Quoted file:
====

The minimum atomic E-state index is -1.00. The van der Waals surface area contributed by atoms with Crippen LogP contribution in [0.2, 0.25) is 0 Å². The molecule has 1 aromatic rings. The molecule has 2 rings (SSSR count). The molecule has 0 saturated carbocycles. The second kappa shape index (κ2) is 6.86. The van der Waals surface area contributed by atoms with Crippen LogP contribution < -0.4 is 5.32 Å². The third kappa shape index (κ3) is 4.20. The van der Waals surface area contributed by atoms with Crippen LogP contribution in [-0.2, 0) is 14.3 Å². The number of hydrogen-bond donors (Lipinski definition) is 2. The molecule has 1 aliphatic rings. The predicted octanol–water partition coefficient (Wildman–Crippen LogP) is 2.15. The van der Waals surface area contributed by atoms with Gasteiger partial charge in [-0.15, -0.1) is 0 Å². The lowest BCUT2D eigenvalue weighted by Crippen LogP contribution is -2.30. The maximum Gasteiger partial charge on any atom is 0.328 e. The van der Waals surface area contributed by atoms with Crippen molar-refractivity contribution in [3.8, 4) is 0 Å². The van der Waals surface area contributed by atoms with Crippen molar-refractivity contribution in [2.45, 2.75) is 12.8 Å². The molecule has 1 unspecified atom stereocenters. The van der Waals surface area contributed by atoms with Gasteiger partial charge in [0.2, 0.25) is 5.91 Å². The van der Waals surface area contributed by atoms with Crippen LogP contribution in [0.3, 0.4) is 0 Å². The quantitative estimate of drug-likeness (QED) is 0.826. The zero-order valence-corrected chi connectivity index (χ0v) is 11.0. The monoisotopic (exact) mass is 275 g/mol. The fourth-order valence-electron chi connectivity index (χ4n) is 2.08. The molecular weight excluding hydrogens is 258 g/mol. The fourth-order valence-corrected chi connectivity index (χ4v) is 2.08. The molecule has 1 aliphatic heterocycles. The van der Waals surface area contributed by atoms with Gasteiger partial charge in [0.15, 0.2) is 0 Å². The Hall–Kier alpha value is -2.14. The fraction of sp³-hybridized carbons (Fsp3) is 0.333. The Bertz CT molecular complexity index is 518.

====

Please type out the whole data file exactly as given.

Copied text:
The minimum atomic E-state index is -1.00. The van der Waals surface area contributed by atoms with Crippen LogP contribution in [0.2, 0.25) is 0 Å². The molecule has 1 aromatic rings. The molecule has 2 rings (SSSR count). The molecule has 0 saturated carbocycles. The second kappa shape index (κ2) is 6.86. The van der Waals surface area contributed by atoms with Crippen LogP contribution < -0.4 is 5.32 Å². The third kappa shape index (κ3) is 4.20. The van der Waals surface area contributed by atoms with Crippen LogP contribution in [-0.2, 0) is 14.3 Å². The number of hydrogen-bond donors (Lipinski definition) is 2. The molecule has 1 aliphatic rings. The predicted octanol–water partition coefficient (Wildman–Crippen LogP) is 2.15. The van der Waals surface area contributed by atoms with Gasteiger partial charge in [-0.15, -0.1) is 0 Å². The lowest BCUT2D eigenvalue weighted by Crippen LogP contribution is -2.30. The maximum Gasteiger partial charge on any atom is 0.328 e. The van der Waals surface area contributed by atoms with Crippen molar-refractivity contribution in [3.8, 4) is 0 Å². The van der Waals surface area contributed by atoms with Crippen molar-refractivity contribution in [2.45, 2.75) is 12.8 Å². The molecule has 1 unspecified atom stereocenters. The van der Waals surface area contributed by atoms with Gasteiger partial charge in [0.2, 0.25) is 5.91 Å². The van der Waals surface area contributed by atoms with Crippen LogP contribution in [0.3, 0.4) is 0 Å². The quantitative estimate of drug-likeness (QED) is 0.826. The zero-order valence-corrected chi connectivity index (χ0v) is 11.0. The monoisotopic (exact) mass is 275 g/mol. The fourth-order valence-electron chi connectivity index (χ4n) is 2.08. The molecular weight excluding hydrogens is 258 g/mol. The fourth-order valence-corrected chi connectivity index (χ4v) is 2.08. The molecule has 1 aliphatic heterocycles. The van der Waals surface area contributed by atoms with Gasteiger partial charge in [0.15, 0.2) is 0 Å². The Hall–Kier alpha value is -2.14. The fraction of sp³-hybridized carbons (Fsp3) is 0.333. The Bertz CT molecular complexity index is 518.